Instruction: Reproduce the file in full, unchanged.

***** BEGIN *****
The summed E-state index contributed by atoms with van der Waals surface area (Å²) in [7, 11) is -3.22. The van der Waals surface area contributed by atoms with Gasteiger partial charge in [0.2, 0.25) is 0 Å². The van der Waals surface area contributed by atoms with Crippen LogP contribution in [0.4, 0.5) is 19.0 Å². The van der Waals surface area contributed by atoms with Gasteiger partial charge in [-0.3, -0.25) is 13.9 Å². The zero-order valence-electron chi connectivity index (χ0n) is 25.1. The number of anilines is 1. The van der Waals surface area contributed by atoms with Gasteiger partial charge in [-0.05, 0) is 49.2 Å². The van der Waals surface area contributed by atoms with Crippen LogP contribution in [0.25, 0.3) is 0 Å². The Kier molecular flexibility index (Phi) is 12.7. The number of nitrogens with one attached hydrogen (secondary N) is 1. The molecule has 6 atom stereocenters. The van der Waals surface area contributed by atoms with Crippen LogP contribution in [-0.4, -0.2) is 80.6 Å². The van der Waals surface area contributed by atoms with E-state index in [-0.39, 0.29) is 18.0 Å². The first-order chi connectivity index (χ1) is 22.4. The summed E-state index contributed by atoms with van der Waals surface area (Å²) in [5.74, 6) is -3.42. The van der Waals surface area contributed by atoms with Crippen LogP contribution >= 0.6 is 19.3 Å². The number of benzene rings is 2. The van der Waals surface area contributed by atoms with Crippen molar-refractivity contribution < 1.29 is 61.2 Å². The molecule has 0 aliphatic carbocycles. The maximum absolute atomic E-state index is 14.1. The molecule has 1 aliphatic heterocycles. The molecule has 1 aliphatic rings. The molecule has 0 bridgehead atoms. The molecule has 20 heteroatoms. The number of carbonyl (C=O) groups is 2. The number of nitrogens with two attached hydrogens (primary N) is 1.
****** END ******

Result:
The summed E-state index contributed by atoms with van der Waals surface area (Å²) in [7, 11) is -3.22. The van der Waals surface area contributed by atoms with Gasteiger partial charge in [0.2, 0.25) is 0 Å². The van der Waals surface area contributed by atoms with Crippen LogP contribution in [0.4, 0.5) is 19.0 Å². The van der Waals surface area contributed by atoms with Gasteiger partial charge in [-0.3, -0.25) is 13.9 Å². The zero-order valence-electron chi connectivity index (χ0n) is 25.1. The number of anilines is 1. The van der Waals surface area contributed by atoms with Gasteiger partial charge in [-0.05, 0) is 49.2 Å². The van der Waals surface area contributed by atoms with Crippen LogP contribution in [0.25, 0.3) is 0 Å². The Kier molecular flexibility index (Phi) is 12.7. The number of nitrogens with one attached hydrogen (secondary N) is 1. The molecule has 6 atom stereocenters. The van der Waals surface area contributed by atoms with Crippen LogP contribution in [-0.4, -0.2) is 80.6 Å². The van der Waals surface area contributed by atoms with E-state index in [-0.39, 0.29) is 18.0 Å². The first-order chi connectivity index (χ1) is 22.4. The summed E-state index contributed by atoms with van der Waals surface area (Å²) in [5.74, 6) is -3.42. The van der Waals surface area contributed by atoms with Crippen LogP contribution >= 0.6 is 19.3 Å². The number of benzene rings is 2. The van der Waals surface area contributed by atoms with Crippen molar-refractivity contribution < 1.29 is 61.2 Å². The molecule has 0 aliphatic carbocycles. The maximum absolute atomic E-state index is 14.1. The molecule has 1 aliphatic heterocycles. The molecule has 1 aliphatic rings. The molecule has 0 bridgehead atoms. The molecule has 20 heteroatoms. The number of carbonyl (C=O) groups is 2. The number of nitrogens with two attached hydrogens (primary N) is 1.